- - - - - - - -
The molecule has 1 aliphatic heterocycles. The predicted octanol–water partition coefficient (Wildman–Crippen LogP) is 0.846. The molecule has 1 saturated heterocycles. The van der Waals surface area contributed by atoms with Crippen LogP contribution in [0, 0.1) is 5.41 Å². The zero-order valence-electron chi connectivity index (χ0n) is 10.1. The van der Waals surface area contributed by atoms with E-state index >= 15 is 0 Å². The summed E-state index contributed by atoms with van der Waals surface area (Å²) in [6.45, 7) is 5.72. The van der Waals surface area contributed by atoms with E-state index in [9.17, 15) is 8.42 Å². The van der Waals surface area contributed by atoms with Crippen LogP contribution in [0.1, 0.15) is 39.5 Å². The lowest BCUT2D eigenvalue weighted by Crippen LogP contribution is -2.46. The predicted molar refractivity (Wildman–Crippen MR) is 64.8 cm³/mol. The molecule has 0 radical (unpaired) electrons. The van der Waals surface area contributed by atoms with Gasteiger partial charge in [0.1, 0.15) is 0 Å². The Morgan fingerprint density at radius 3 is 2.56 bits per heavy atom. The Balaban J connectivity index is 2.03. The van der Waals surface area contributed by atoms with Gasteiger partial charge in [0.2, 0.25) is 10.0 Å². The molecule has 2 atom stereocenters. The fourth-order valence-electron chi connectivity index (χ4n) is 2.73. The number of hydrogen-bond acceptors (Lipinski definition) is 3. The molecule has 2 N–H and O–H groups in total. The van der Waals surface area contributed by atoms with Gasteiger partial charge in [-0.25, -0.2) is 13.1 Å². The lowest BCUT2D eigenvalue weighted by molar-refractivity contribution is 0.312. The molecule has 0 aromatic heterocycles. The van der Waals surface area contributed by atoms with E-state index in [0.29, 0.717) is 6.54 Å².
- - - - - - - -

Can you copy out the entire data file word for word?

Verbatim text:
The molecule has 1 aliphatic heterocycles. The predicted octanol–water partition coefficient (Wildman–Crippen LogP) is 0.846. The molecule has 1 saturated heterocycles. The van der Waals surface area contributed by atoms with Crippen LogP contribution in [0, 0.1) is 5.41 Å². The zero-order valence-electron chi connectivity index (χ0n) is 10.1. The van der Waals surface area contributed by atoms with E-state index >= 15 is 0 Å². The summed E-state index contributed by atoms with van der Waals surface area (Å²) in [6.45, 7) is 5.72. The van der Waals surface area contributed by atoms with E-state index in [9.17, 15) is 8.42 Å². The van der Waals surface area contributed by atoms with Crippen LogP contribution in [0.1, 0.15) is 39.5 Å². The lowest BCUT2D eigenvalue weighted by Crippen LogP contribution is -2.46. The predicted molar refractivity (Wildman–Crippen MR) is 64.8 cm³/mol. The molecule has 0 radical (unpaired) electrons. The van der Waals surface area contributed by atoms with Gasteiger partial charge in [0.1, 0.15) is 0 Å². The Morgan fingerprint density at radius 3 is 2.56 bits per heavy atom. The Balaban J connectivity index is 2.03. The van der Waals surface area contributed by atoms with Gasteiger partial charge in [0.2, 0.25) is 10.0 Å². The molecule has 2 atom stereocenters. The fourth-order valence-electron chi connectivity index (χ4n) is 2.73. The number of hydrogen-bond acceptors (Lipinski definition) is 3. The molecule has 2 N–H and O–H groups in total. The van der Waals surface area contributed by atoms with Gasteiger partial charge in [-0.25, -0.2) is 13.1 Å². The lowest BCUT2D eigenvalue weighted by molar-refractivity contribution is 0.312. The molecule has 0 aromatic heterocycles. The van der Waals surface area contributed by atoms with E-state index in [0.29, 0.717) is 6.54 Å².